In the heels of new government data last week, indicating 1 in 88 children have autism, there may be a potential change in how we diagnose autism looming in the not too distant future. And although I do understand the need to better clarify autism and those who are on thespectrum, I certainly hear the concerns being raised by those who want to leave the current system in place.
You see, when I first finished residency in the early part of last decade, I thought I had a great understanding of the diagnosis of autism. But when I began my career as a general pediatrician, I soon began to realize that the diagnosis of autism was so very vast, including mild to severe symptoms. And while there was little confusion when it came to diagnosing autistic children with more severe symptoms, things were not so easy with children who had mild symptoms. I initially found parents more reluctant in giving their child a diagnosis of autism because of the potential social taboo attached to having the diagnosis. Often, I would refer to my developmental pediatric colleagues to help clarify the diagnosis and identify appropriate developmental services for their child…often provided by the state.
And so over the past decade, I’ve noticed a change in mentality where parents have become more open to the diagnosis, as they realized that early intervention (even with children who had mild symptoms,) was so very helpful to the overall developmental growth of their children. And getting the official diagnosis would allow for services to be provided by the state.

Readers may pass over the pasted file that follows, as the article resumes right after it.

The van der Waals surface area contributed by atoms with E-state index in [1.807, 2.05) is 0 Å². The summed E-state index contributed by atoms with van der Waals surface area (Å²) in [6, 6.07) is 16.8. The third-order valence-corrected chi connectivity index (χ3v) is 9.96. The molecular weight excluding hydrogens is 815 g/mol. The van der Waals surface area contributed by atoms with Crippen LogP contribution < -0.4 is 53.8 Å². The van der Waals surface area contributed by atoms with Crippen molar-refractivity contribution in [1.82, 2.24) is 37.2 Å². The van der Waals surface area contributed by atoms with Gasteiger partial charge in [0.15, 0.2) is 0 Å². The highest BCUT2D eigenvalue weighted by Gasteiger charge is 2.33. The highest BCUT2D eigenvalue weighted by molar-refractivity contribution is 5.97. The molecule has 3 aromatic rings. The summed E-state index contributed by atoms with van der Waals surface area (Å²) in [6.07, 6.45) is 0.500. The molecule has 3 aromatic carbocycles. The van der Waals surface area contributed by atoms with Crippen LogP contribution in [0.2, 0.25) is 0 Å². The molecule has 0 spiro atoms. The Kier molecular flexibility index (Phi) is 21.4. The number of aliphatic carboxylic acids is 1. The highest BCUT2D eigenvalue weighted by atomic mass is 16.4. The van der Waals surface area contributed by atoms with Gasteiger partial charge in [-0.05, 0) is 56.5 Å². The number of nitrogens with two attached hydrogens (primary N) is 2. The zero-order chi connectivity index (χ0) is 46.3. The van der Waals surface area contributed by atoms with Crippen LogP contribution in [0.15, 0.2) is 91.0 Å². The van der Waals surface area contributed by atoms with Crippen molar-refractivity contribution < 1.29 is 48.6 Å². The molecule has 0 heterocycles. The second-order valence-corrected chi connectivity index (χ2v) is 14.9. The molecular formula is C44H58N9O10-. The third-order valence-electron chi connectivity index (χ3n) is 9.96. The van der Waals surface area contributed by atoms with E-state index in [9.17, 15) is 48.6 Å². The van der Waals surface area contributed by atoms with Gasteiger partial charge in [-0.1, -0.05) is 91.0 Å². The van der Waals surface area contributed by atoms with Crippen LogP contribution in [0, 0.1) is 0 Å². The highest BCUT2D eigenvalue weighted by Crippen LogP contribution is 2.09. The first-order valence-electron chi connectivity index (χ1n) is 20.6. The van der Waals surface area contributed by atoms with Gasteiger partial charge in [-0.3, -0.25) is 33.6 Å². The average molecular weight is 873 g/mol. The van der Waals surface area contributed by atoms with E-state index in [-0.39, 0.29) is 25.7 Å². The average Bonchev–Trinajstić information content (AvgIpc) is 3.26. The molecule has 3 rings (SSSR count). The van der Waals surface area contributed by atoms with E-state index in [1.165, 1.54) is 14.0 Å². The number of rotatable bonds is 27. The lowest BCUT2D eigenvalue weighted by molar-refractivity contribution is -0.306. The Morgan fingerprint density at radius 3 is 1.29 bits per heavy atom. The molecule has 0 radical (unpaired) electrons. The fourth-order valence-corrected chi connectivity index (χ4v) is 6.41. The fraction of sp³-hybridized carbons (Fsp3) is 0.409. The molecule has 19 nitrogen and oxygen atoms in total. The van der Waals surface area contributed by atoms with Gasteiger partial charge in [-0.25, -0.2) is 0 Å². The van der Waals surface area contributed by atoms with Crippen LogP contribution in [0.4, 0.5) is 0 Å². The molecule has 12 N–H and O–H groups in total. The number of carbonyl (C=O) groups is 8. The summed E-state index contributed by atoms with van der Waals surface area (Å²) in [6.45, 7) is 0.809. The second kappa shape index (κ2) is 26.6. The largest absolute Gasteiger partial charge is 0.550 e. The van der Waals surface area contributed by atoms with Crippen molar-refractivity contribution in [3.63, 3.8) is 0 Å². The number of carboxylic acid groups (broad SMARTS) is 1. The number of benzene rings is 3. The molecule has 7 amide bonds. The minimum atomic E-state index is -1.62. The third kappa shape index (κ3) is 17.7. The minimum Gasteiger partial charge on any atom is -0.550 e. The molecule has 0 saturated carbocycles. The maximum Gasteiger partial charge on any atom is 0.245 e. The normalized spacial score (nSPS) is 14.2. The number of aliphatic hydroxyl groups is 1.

And so this brings us to current day where making the diagnosis of autism has become so stretched that the American Psychiatric Association has proposed changes in how we diagnose autism.
Bearing in mind there is no definitive test for autism, some of these proposed changes include:
- A new “autism spectrum disorder” category. It would be used to describe symptoms that appear before age 3 and would include those who currently are considered to be severe cases, as well as 2 high-functioning variations. It would require 3 types of communication problems (including minimal to no conversation and poor social skills,) and at least 2 repetitive behaviors or unusual interests such as arm/hand-flapping, tiptoe-walking, and obsession with quirky topics.
- Asperger’s disorder and pervasive developmental disorder not otherwise specified (PDD-NOS, a diagnosis often given to children with mild symptoms) would be no longer, but their symptoms would possibly fit under the autism spectrum disorder category.
- A new category labeled as “social communication disorder” which would include children who have difficulty relating to others and have problems reading facial expressions and body language.
So with these changes, some experts are concerned as many as 40% of those currently diagnosed with autism will no longer fit the criteria, which would mean no services provided by the state.
And while I agree there needs to be better clarification of how we define autism, I am as a huge a proponent of early intervention even in the most mild of cases. Because the mind set should always be to maximize the potential of our children and early intervention clearly does that. Ultimately, we must tread very carefully here, as we must consider the full ramifications in changing how we diagnose autism.
- Dr. Jeremy
File under: In the News